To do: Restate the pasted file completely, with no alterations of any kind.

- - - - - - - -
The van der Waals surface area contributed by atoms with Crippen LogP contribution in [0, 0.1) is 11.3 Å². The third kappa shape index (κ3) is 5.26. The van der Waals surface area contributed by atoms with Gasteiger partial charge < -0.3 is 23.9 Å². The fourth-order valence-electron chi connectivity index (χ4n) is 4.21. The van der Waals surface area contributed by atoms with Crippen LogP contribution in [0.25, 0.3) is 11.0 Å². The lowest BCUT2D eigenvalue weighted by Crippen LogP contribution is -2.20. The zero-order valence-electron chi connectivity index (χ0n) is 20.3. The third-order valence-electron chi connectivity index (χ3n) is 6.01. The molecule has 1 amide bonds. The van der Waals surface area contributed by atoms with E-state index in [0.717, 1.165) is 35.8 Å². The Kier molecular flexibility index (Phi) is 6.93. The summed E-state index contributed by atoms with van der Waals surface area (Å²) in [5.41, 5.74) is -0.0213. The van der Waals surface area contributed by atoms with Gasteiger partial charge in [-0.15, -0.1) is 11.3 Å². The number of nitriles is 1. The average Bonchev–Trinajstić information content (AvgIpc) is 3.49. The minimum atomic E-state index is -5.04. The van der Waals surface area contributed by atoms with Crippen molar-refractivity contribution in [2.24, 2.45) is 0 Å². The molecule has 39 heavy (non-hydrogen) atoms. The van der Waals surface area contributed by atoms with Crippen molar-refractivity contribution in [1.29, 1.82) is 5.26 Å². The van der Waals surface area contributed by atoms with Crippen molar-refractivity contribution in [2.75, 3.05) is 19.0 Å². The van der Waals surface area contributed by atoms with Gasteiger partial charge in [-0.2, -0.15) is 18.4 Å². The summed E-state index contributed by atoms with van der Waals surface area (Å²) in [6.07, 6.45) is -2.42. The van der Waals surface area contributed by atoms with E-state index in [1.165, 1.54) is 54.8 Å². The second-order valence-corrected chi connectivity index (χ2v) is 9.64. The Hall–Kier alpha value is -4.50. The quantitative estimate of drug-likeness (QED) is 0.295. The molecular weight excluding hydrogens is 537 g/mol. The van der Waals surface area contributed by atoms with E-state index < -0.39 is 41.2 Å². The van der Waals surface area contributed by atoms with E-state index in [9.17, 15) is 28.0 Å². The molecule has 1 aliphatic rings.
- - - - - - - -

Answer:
The van der Waals surface area contributed by atoms with Crippen LogP contribution in [0, 0.1) is 11.3 Å². The third kappa shape index (κ3) is 5.26. The van der Waals surface area contributed by atoms with Gasteiger partial charge < -0.3 is 23.9 Å². The fourth-order valence-electron chi connectivity index (χ4n) is 4.21. The van der Waals surface area contributed by atoms with Crippen LogP contribution in [0.25, 0.3) is 11.0 Å². The lowest BCUT2D eigenvalue weighted by Crippen LogP contribution is -2.20. The zero-order valence-electron chi connectivity index (χ0n) is 20.3. The third-order valence-electron chi connectivity index (χ3n) is 6.01. The molecule has 1 amide bonds. The van der Waals surface area contributed by atoms with E-state index in [0.717, 1.165) is 35.8 Å². The Kier molecular flexibility index (Phi) is 6.93. The summed E-state index contributed by atoms with van der Waals surface area (Å²) in [5.41, 5.74) is -0.0213. The van der Waals surface area contributed by atoms with Gasteiger partial charge in [-0.15, -0.1) is 11.3 Å². The number of nitriles is 1. The average Bonchev–Trinajstić information content (AvgIpc) is 3.49. The minimum atomic E-state index is -5.04. The van der Waals surface area contributed by atoms with Crippen molar-refractivity contribution in [2.24, 2.45) is 0 Å². The molecule has 39 heavy (non-hydrogen) atoms. The van der Waals surface area contributed by atoms with Crippen molar-refractivity contribution in [1.29, 1.82) is 5.26 Å². The van der Waals surface area contributed by atoms with Crippen molar-refractivity contribution in [2.75, 3.05) is 19.0 Å². The van der Waals surface area contributed by atoms with Gasteiger partial charge in [-0.2, -0.15) is 18.4 Å². The summed E-state index contributed by atoms with van der Waals surface area (Å²) in [6.07, 6.45) is -2.42. The van der Waals surface area contributed by atoms with E-state index in [1.165, 1.54) is 54.8 Å². The second-order valence-corrected chi connectivity index (χ2v) is 9.64. The Hall–Kier alpha value is -4.50. The quantitative estimate of drug-likeness (QED) is 0.295. The molecular weight excluding hydrogens is 537 g/mol. The van der Waals surface area contributed by atoms with E-state index < -0.39 is 41.2 Å². The van der Waals surface area contributed by atoms with E-state index in [9.17, 15) is 28.0 Å². The molecule has 1 aliphatic rings.